Books I Read in 2019

Every writer is also a reader. Reading and writing are two sides of a coin. Which doesn’t mean every reader is a writer, so I suppose the ‘coin’ analogy in this respect is less than perfect.

Anyway, I read as well as write. I believe my reading nourishes my writing. My writing would suffer if I ceased to read, so I will never stop reading. I read mostly fiction because, if I may quote from my own novel (Where Pademelons Play), ‘Fiction can sometimes be more potent than truth, especially when it has a mind to morph into truth.’

So what did I read in 2019? I believe it is an eclectic mix. Here is a chronological list with my comments:

(1) I re-read Don Quixote by Cervantes translated, in this second reading, by Edith Grossman. This novel is a thing again, and a work of great wonder. Arguably the greatest novel of all time. And great fun into the bargain. There’s much more to it than mere jousts with windmills. I love the way Cervantes is always ready to play tricks with his readers’ minds.

(2) I read Girl in Between by Anna Daniels, because she is a local writer. Chic lit. So lightweight I was afraid to draw deep breaths. Sorry, Anna. You’re a nice person, but what you write is not for me.

(3) Then, to see what the fuss was all about, I read two novels by Lee Child: The Killing Floor and The Hard Way. Easy to read, for sure. But they are gratuitously violent in the worst way from start to finish. Plans to rape a 12 year old girl with a potato peeler is not something I want to see sensationalized in print. The violence is not redeemed by the fact that Jack Reacher makes sure the baddies come to a bad end. Sorry to all the Lee Child fans, but I will not be reading any more Lee Child. Do you think I’m a prude?

(4) The Narrow Road to the Deep North by Australian writer Richard Flanagan. I’m not sure parts of it weren’t plagiarized from the The Naked Island by Russel Braddon, a non-fiction account of many of the same events, to wit, the construction by POWs during WW2 of the Thai-Burma railway. Anyway that aside, Narrow Road did not impress me all that much. I found it turgid. I much preferred Flanagan’s more recent (partly biographical) novel, First Person, which I read last year.

(5) Eva Luna by Isabel Allende, trans. Margaret Sayers Peden. Wonderful magic realism, or fabulism some would insist. A great plot with plenty of twists and fun to read. Characters somewhat stylized, but I guess that goes with her chosen territory. Not world beating, but very good stuff just the same, and in a genre I am fond of. I will read more of Ms Allende.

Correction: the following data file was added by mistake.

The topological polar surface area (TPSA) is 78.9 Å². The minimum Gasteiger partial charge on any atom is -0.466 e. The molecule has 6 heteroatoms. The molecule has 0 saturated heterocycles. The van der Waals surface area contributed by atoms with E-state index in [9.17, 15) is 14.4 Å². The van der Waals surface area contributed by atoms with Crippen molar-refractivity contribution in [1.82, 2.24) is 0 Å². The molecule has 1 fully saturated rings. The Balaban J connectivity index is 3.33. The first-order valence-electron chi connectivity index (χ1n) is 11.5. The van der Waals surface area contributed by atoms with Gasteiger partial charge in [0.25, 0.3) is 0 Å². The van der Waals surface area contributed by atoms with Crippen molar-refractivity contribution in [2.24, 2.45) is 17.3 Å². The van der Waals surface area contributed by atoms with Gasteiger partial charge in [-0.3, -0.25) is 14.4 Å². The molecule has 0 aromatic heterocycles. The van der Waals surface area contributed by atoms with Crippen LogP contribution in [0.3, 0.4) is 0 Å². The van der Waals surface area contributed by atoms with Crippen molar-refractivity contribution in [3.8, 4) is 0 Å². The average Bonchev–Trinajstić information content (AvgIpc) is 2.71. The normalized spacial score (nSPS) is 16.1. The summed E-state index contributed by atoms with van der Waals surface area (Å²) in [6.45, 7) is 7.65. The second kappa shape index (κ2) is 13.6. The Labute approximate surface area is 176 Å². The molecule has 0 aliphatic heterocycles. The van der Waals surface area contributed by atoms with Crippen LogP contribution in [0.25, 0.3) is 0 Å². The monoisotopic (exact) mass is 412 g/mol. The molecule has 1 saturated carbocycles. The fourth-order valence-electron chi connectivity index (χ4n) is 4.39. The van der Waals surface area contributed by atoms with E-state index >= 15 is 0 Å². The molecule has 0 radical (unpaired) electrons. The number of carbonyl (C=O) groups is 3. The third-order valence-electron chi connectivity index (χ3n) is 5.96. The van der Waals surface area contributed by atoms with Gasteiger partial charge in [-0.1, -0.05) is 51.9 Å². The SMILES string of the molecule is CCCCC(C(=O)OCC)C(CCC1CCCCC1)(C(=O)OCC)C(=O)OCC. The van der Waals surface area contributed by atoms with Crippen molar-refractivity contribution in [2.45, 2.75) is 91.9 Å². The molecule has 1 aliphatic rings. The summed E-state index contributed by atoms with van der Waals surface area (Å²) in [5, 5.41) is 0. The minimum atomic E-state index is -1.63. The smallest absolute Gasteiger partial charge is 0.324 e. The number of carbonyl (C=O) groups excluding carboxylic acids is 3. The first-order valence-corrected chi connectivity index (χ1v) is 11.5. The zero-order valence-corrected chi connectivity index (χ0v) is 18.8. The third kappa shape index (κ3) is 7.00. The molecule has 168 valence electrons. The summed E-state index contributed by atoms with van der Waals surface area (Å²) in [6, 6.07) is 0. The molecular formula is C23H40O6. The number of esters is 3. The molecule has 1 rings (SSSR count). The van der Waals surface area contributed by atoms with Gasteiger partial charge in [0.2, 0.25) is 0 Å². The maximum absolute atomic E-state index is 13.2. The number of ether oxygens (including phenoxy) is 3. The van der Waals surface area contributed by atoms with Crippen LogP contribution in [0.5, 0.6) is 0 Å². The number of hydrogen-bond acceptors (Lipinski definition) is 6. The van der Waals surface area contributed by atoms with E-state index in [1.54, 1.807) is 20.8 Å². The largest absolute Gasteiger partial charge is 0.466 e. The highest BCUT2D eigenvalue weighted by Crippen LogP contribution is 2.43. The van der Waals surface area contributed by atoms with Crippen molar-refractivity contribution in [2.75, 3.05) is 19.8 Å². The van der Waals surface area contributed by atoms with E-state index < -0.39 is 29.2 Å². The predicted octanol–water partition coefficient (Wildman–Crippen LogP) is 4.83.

(6) The Elephant’s Journey by Jose Saramago, trans. Margaret Jull Costa. I intend to read everything this man has ever written, or die trying. When I read his stuff, I get the eerie feeling he is talking directly to me one-on-one. Most of what he writes glows bright and is not easily forgotten. Elephant is certainly in this category. It’s one thing to give an elephant as a gift, and another to facilitate its delivery. Thank you, Mr Saramago, for amazing me yet again.

(7) Heimat by Nora Krug. This is a graphic novel about the angst some Germans feel re their recent ancestry circa WW2 and earlier. Heavy going, but beautifully told with clever sketches. I’m afraid Ms Krug may have raised more questions than she has found answers to. I find myself feeling very sorry for her. I hope that, by writing and researching Heimat, she has achieved some degree of catharsis.

(8) Norwegian Wood by Haruki Murakami, trans. Jay Rubin. As I understand, this is the book that turned a reluctant Murakami into a celebrity author, first in Japan and then internationally. He is always worth reading because what he writes flows so well and is therefore very easy to read. His plots are good, with loose ends though, which is possibly part of his plan. My main trouble with what he writes is that, at the end of the day, the characters are not altogether believable to me, possibly because they are not drawn all that well. What do other people think?